There's the odd person, though, who doesn't "get" that we don't want to hang around with drunks and insist on showing up at our place half (or entirely) in the bag, toting booze and looking for a party. A few years ago this couple showed up uninvited. We offered them coffee or a Coke and the girl asked, "Ya got anything else? Any beer or liquor?" I was shocked by her forwardness and instead of saying, "No," I remembered the dusty bottle of rum in the cupboard and said, "Um, yeah, I think so." I made her and her boyfriend a drink and put the bottle back in the cupboard. Her and the boyfriend guzzled down their drinks in record time. A few minutes later she got off the couch and headed to the kitchen. Without asking, she fetched the rum from the cupboard and poured herself and the guy hefty drinks. She did this again, and again, until the booze was gone, while I secretly fumed at her obnoxiousness and my own inability to stand up for myself.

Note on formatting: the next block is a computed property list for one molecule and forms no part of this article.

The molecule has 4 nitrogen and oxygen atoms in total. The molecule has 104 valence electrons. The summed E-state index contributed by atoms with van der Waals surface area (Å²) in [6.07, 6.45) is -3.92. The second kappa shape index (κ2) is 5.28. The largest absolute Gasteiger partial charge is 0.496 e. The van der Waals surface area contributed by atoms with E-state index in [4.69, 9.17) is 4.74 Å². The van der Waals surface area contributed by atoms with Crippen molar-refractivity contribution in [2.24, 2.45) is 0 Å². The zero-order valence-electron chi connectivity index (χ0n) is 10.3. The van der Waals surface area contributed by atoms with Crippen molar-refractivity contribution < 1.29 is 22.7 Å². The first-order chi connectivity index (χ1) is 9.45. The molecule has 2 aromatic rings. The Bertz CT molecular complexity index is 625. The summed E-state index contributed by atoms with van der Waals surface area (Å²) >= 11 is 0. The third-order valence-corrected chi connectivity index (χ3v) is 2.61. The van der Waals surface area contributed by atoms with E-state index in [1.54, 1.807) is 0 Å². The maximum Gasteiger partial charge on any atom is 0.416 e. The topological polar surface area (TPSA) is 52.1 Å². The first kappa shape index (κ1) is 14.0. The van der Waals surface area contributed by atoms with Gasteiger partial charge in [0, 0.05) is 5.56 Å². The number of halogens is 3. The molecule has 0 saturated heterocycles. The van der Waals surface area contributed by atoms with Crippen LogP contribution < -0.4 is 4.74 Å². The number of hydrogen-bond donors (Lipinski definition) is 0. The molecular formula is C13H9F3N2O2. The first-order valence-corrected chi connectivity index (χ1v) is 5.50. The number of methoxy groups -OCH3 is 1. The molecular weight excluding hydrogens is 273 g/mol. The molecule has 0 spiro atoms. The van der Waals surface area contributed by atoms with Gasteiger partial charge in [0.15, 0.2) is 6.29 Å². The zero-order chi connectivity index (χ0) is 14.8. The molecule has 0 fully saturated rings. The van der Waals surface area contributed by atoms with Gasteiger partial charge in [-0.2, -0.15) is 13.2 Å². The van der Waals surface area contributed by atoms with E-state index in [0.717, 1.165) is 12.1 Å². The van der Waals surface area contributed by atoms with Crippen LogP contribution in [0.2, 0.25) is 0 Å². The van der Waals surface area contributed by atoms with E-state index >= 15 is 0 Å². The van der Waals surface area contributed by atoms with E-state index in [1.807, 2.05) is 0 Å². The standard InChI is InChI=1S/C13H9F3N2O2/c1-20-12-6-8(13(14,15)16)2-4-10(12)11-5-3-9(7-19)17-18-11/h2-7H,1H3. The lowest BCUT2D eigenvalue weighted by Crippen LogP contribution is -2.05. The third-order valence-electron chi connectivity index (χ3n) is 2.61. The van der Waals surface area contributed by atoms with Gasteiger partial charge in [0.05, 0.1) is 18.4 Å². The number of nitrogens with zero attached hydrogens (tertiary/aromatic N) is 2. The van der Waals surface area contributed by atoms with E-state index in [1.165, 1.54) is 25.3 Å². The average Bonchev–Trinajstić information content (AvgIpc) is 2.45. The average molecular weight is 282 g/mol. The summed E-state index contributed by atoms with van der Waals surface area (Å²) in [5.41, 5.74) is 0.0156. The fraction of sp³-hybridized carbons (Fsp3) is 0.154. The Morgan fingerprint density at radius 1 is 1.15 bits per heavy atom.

Generally speaking, I'm a polite person. So is Dave. We're proud of that, but sometimes we get taken advantage of. We should have asked the couple to leave but politeness and good manners stopped us. The couple, on the other hand, had no manners whatsoever.

And that's my problem. That's what I'm so mad about. Boozers will consistently walk all over us because we're too polite to kick them the hell out. We've had individuals show up at our house with booze in their hand (they were probably drinking it while they were driving here), and sit down and carry on without even asking if it's ok. KNOWING how I feel about it, but doing it anyway. Then flinging cigarette butts on our front lawn and leaving them for us to pick up.

Well I'm sorry. I am not putting up with this boorish behaviour any longer. I have drawn a line in the sand. This is my house. Not yours. And I refuse to let your drinking problem interfere with my life. You are not my child or my parent. I am not your caretaker. I am not here to clean up your messes. You want to ruin your life? Go ahead. Just don't involve me.